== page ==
Amiodarone is generally thought to be the most effective anti-arrhythmic drug available. It can be used to treat atrial fibrillation as well as ventricular tachycardia (an abnormal heart rhythm from the bottom chamber of the heart). It is a very useful drug that can be used in a number of situations, for example in patients with cardiac failure and coronary artery disease.

Mechanism of action

Amiodarone acts by blocking sodium and potassium channels in the heart muscle, slowing electrical conduction and prolonging the heart’s recovery period.  It can be given through the veins intravenously or orally in tablet form.  The drug has a long half-life (approximately 58 days) so can take several months to become effective and to be eliminated by the body if it is stopped.

Potential side-effects

Unfortunately despite its uses Amiodarone also has a number of side-effects including: sensitivity to the sun, thyroid gland dysfunction (40%), visual impairment due to reversible corneal deposits, liver dysfunction, paraesthesia (or tingling) in the fingers/toes and pulmonary fibrosis (scarring of the lungs). If you are on Amiodarone you will be required to have regular liver and thyroid function tests every 6-12 months.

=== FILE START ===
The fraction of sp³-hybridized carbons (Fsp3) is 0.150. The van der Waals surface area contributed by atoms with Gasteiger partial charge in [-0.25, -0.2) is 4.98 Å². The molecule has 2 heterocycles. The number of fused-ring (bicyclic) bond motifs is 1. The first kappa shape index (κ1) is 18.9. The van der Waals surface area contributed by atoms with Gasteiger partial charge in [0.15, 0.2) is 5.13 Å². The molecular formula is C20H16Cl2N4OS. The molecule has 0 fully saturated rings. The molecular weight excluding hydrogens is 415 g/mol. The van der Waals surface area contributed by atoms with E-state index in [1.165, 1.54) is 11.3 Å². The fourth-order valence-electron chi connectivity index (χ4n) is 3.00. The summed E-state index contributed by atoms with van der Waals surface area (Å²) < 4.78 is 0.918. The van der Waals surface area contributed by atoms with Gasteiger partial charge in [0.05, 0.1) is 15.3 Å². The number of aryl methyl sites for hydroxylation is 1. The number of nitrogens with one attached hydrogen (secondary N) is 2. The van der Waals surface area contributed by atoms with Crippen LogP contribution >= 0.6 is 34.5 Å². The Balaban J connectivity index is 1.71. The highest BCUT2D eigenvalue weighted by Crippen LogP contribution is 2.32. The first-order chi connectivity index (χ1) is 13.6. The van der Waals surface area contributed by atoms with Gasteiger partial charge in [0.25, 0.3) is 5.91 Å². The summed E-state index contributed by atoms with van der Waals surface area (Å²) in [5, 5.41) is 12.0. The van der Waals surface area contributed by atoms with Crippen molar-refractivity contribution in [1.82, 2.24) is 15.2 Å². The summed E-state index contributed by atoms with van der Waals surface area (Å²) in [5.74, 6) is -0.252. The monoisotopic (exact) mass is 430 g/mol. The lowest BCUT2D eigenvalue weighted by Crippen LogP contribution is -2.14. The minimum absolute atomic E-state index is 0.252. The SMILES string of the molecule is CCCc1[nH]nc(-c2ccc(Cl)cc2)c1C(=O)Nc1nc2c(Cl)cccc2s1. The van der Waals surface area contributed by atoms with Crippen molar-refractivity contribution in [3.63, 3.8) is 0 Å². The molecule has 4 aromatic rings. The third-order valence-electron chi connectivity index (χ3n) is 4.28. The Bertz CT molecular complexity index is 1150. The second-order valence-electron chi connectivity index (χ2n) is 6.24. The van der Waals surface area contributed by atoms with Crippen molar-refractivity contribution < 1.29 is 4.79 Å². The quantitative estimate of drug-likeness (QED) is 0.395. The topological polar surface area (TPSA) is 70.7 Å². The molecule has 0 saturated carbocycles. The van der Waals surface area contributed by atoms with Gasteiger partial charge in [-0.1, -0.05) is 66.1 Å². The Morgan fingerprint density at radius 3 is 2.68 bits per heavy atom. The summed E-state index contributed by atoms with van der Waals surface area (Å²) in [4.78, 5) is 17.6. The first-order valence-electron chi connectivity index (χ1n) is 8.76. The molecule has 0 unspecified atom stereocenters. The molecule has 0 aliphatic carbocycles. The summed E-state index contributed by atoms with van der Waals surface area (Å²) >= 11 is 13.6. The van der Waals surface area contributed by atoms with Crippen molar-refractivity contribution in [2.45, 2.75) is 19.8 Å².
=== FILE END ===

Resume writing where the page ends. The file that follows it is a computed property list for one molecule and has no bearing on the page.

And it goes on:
Amiodarone also interacts with a number of medications.  The most common interactions to be aware of are with Warfarin and Digoxin. Doses of both of these medications will need to be reduced when taking Amiodarone.  In particular if you are on Warfarin you will need to have your INR levels monitored closely when Amiodarone is initiated.

More information

Amiodarone Surveillance for patients taking this medication >12 months